RG Business

All eyes on Tax Reform Commission

Corporate income tax estimates raise hopes of tax cuts
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In photo: The Government of Bermuda 2024-2025 Budget – David Burt the Premier, whose Budget statement raised hopes for tax cuts in the coming years scaled (Photograph by Akil Simmons)

After years of increasing costs, the outlook for Bermuda’s local business community brightened in the first quarter with the increasingly realistic prospect that at least some costs could start to fall over the next two years.

The reason is the imminent corporate income tax (CIT): the first estimate of what it will add to government coffers came in David Burt’s Budget statement in February — “at least $750 million a year”, the Premier and finance minister said. That is the equivalent of 60 per cent of the Government’s revenue estimate for 2024-25. Such a boost would create considerable opportunities for cutting taxes.

With CIT funds expected to flow in from July 2025, Mr Burt floated ideas including seeding a new health insurance fund with capital to support implementation of universal healthcare and cutting duty on fuel, food and construction items in the next fiscal year. And by 2026-27, he suggested employer payroll tax could be reduced.

The good news is there is little sign of a vanishing tax advantage sparking an exodus of international companies of economic substance, although much attention this year will be focused on the nature and size of qualified refundable tax credits, which will be critical to domicile decisions being considered in boardrooms.

The Government has signalled that companies within scope of the CIT will no likely no longer pay the employer’s share of payroll tax.

How the impact pans out will depend heavily on the ongoing work of the Tax Reform Commission. Led by Darren Johnston, the TRC has been tasked with making recommendations on tax credits, revisions to the tax system, how CIT funds should be spent for the community’s benefit, and legislative or constitutional guardrails (perhaps to ensure that a certain proportion of the money pays down debt or tops up the underfunded Contributory Pension Fund).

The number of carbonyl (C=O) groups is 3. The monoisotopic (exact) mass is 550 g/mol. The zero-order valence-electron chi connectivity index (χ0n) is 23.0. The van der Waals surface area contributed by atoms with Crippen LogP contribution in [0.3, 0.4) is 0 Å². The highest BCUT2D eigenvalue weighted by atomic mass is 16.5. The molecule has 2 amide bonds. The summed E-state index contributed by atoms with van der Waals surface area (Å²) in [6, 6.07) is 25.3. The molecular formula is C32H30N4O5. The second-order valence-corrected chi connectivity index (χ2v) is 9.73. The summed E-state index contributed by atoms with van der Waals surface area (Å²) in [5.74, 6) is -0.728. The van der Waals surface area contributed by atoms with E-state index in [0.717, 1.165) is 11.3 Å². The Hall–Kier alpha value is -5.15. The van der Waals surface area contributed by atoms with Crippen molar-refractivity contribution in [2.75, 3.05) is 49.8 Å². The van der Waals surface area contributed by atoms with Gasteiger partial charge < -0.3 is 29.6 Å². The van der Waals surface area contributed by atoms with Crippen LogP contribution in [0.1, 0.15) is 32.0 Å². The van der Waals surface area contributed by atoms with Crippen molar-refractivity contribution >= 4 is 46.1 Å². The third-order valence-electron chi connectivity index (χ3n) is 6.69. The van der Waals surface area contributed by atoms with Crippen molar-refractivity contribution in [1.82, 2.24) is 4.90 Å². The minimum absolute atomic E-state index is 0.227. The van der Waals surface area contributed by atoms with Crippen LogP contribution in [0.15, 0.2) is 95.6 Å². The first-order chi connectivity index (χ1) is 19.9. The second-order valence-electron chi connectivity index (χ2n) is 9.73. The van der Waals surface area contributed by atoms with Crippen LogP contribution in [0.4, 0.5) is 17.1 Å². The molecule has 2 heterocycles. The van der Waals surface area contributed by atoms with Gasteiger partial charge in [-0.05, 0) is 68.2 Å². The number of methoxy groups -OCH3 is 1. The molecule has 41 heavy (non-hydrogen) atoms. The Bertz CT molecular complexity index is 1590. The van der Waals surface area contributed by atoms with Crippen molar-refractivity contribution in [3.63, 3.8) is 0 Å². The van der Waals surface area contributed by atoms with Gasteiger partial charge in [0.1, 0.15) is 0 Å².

The deadline for the TRC’s final recommendations is the end of October this year.

It all seems too good to be true, and ironic, that Bermuda appears set to benefit enormously from a global minimum tax regime designed by large countries to effectively drive business away from offshore financial centres.

The new rules, the result of an Organisation for Economic Cooperation and Development initiative, require multinationals with revenue over 750 million euros ($815 million) to pay a rate of at least 15 per cent by allowing governments to apply a top-up tax on revenues earned in countries with lower rates.

Could the CIT prove to be a fiscal and economic lifeline? Only time will tell.


One of the reasons why Bermuda’s international re/insurers are not looking to take flight at the first sign of a tax on profits is that the island is a genuine global hub for the industry with a cluster of world-leading talent and regulation that meets the highest international standards.

A powerful reminder of that was the third Bermuda Risk Summit in March. The Bermuda Business Development Agency event attracted more than 450 delegates, 40 per cent of them from overseas, including re/insurance executives, regulators, risk managers from companies including Amazon, and industry media.

The BDA estimated that the event generated around $3.4 million in economic activity, supporting 432 jobs. But as the BDA observed: “Far more significant were the long-term economic benefits brought about by the additional visitors who flew to Bermuda for business meetings during the week of the summit.”

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